Between Yesterdays, by Jessica MeatsJessica Meats is a science fiction author of both Young Adult and Adult novels and novellas, including, Child of the Hive, Omega Rising, Traitor in the Tower, and Shadows of Tomorrow. Between Yesterdays is her latest book and is the sequel to Shadows of Tomorrow: “When a young woman arrives, claiming to be sent from the future to help them, the Defenders must determine if this is just another trap.

I’m always impressed by the diversity and by the range of female characters in Jess’s works. She is a writer who thinks seriously about how to handle these issues in her works, as well as providing good stories and original science fiction.

Jess is also giving away diverse books every month in 2016 via her tumblr jessicameats

Serene Slumber Party 1: Strong Characters, by Jessica Meats

Jessica Meats

Jessica Meats

A black kitten sleepingMy first Slumber Party guest is Jessica Meats. Jess is an author and computer scientist. I met her through the University of York Creative Writing Society many, many moons ago, where she reads us chapters from early drafts of her first novel Child of the Hive, which she has since published through Book Guild Publishing. She has also written a very successful technical book on electronic forms, Designing Electronic Forms for SharePoint and InfoPath. You can read her writing and review blog at Plot Twister.

Strong Characters

I enjoy books with strong characters (male and female), but there are many types of strength. While it’s great to read about Katniss fighting for survival or Paksenarrion battling armies of orcs, I’d like to highlight a few characters who show different kinds of strength.

~ Akira ~

For my first example, I’d like to look at Shadows on the Moon by Zoe Marriott. It’s not the central character I’ll discuss, but Akira, the beautiful young woman who takes the main character under her wing. Akira was trained as a geisha and makes her way in a world that’s very male-dominated. She uses her skills, her mind and her beauty to navigate the dangerous politics and to help the main
character, Suzume, achieve her goals.

In a society where women have little power, Akira is able to use what she has to her advantage, and to the protection of the women she cares for. Her strength has nothing to do with physical prowess, but is all about how she knows the people and knows how to play them to her advantage. She skilfully manipulates people’s expectations and desires, subtly bending them to her will, but she does so while retaining a sense of kindness.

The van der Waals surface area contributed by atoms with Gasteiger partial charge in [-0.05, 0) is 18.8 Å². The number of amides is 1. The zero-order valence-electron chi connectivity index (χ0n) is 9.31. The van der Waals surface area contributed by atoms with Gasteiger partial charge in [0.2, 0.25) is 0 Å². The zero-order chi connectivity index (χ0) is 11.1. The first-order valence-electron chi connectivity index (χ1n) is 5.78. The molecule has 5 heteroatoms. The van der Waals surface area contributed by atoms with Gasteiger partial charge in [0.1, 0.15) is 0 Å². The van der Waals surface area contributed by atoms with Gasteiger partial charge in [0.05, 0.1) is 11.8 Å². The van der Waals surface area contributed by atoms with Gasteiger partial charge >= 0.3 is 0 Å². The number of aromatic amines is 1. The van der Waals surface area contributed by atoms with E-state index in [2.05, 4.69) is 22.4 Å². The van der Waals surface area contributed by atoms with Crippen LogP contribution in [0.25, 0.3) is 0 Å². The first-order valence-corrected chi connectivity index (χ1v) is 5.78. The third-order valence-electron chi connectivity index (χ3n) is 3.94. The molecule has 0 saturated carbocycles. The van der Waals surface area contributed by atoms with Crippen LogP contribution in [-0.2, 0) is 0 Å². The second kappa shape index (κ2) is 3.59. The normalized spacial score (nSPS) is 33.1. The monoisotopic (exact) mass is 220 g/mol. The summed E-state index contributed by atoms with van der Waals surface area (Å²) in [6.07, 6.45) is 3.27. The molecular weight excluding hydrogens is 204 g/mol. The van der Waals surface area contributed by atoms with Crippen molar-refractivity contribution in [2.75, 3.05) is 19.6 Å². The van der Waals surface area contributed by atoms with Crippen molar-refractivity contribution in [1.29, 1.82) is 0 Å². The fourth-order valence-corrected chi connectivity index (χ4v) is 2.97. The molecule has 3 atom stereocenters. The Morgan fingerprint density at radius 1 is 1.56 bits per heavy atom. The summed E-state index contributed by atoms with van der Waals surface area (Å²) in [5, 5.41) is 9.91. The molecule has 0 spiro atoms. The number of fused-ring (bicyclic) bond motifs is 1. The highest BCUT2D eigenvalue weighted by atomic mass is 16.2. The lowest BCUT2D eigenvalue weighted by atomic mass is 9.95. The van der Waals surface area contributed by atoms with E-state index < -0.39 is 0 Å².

~ Kami ~

Next, I’ll look at Unspoken by Sarah Rees Brennan and the central character of Kami. Kami’s strength is two-fold. It comes from her inquisitive mind and her ability to get her friends’ enthusiasm. She wants to be a journalist and starts up a school newspaper, seeking out mysteries to unravel, carefully thinking about the things she sees around her. Then, when adventure starts, she persuades her friends to help out.

Kami ends up being the leader of a little team, working to uncover the strange things happening in their quiet town. Although she is resourceful on her own, she knows she can rely on her friends when she has to. I think this is a really important aspect to her characters and one that deserves highlighting, as a lot of focus tends to be put on the characters who are strong standing alone. Let’s give a little credit to the character whose strength of personality means she doesn’t need to stand alone.

~ Lucy ~

My third example is one of my own, from my upcoming novella Omega Rising (check out the kickstarter project: [/shamelessplug]). Lucy isn’t the main character of the story. She’s the personal assistant of Mrs Grey, who runs the company that the main character goes to work for. Jenny starts off inclined to dismiss Lucy as “just a secretary” but it quickly becomes apparent how important Lucy is to the business. Mrs Grey may give the orders, but it’s Lucy who sees that they’re carried out.

Lucy is the one who knows who everyone in the company is and what they’re working on. She’s the one who can talk to people, play the sympathetic ear, act like the approachable friend and find out what people are really thinking, while reporting straight to the top. She’s a woman who doesn’t hold any official power, but who knows where all the puppet strings lie and exactly how to tweak them.

That’s just a quick look at a few examples of characters who show different kinds of strength. A strong character doesn’t always need a weapon in her hand.